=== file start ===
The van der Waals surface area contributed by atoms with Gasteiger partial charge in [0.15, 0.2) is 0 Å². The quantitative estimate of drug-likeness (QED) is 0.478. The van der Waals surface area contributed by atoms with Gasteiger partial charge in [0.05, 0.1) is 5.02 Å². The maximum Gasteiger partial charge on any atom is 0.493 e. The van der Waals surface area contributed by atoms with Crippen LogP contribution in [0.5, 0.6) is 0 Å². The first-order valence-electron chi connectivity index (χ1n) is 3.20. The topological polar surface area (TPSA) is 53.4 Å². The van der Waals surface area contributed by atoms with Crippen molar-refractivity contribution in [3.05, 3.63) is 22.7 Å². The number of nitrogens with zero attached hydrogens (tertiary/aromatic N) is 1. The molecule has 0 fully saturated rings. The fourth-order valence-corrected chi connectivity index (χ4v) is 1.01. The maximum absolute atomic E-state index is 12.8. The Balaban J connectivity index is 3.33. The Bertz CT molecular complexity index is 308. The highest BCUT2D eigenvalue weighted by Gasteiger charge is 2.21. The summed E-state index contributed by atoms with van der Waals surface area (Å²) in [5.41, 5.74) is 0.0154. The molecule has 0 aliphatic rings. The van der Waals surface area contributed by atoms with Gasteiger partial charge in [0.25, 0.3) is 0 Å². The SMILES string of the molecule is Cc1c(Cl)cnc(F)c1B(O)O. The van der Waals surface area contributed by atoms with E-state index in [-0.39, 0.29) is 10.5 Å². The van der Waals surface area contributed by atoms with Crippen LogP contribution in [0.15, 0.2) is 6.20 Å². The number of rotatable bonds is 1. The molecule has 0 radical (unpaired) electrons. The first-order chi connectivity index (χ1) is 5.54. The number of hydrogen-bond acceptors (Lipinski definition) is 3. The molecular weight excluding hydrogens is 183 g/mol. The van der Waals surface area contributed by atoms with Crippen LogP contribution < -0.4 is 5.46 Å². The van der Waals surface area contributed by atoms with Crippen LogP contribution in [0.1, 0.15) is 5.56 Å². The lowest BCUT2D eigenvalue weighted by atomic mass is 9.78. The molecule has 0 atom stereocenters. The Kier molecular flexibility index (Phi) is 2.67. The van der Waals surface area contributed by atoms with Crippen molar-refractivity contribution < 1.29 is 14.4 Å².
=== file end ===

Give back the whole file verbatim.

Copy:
The van der Waals surface area contributed by atoms with Gasteiger partial charge in [0.15, 0.2) is 0 Å². The quantitative estimate of drug-likeness (QED) is 0.478. The van der Waals surface area contributed by atoms with Gasteiger partial charge in [0.05, 0.1) is 5.02 Å². The maximum Gasteiger partial charge on any atom is 0.493 e. The van der Waals surface area contributed by atoms with Crippen LogP contribution in [0.5, 0.6) is 0 Å². The first-order valence-electron chi connectivity index (χ1n) is 3.20. The topological polar surface area (TPSA) is 53.4 Å². The van der Waals surface area contributed by atoms with Crippen molar-refractivity contribution in [3.05, 3.63) is 22.7 Å². The number of nitrogens with zero attached hydrogens (tertiary/aromatic N) is 1. The molecule has 0 fully saturated rings. The fourth-order valence-corrected chi connectivity index (χ4v) is 1.01. The maximum absolute atomic E-state index is 12.8. The Balaban J connectivity index is 3.33. The Bertz CT molecular complexity index is 308. The highest BCUT2D eigenvalue weighted by Gasteiger charge is 2.21. The summed E-state index contributed by atoms with van der Waals surface area (Å²) in [5.41, 5.74) is 0.0154. The molecule has 0 aliphatic rings. The van der Waals surface area contributed by atoms with Gasteiger partial charge in [0.25, 0.3) is 0 Å². The SMILES string of the molecule is Cc1c(Cl)cnc(F)c1B(O)O. The van der Waals surface area contributed by atoms with E-state index in [-0.39, 0.29) is 10.5 Å². The van der Waals surface area contributed by atoms with Crippen LogP contribution in [0.15, 0.2) is 6.20 Å². The number of rotatable bonds is 1. The molecule has 0 radical (unpaired) electrons. The first-order chi connectivity index (χ1) is 5.54. The number of hydrogen-bond acceptors (Lipinski definition) is 3. The molecular weight excluding hydrogens is 183 g/mol. The van der Waals surface area contributed by atoms with Crippen LogP contribution < -0.4 is 5.46 Å². The van der Waals surface area contributed by atoms with Crippen LogP contribution in [0.1, 0.15) is 5.56 Å². The lowest BCUT2D eigenvalue weighted by atomic mass is 9.78. The molecule has 0 atom stereocenters. The Kier molecular flexibility index (Phi) is 2.67. The van der Waals surface area contributed by atoms with Crippen molar-refractivity contribution < 1.29 is 14.4 Å².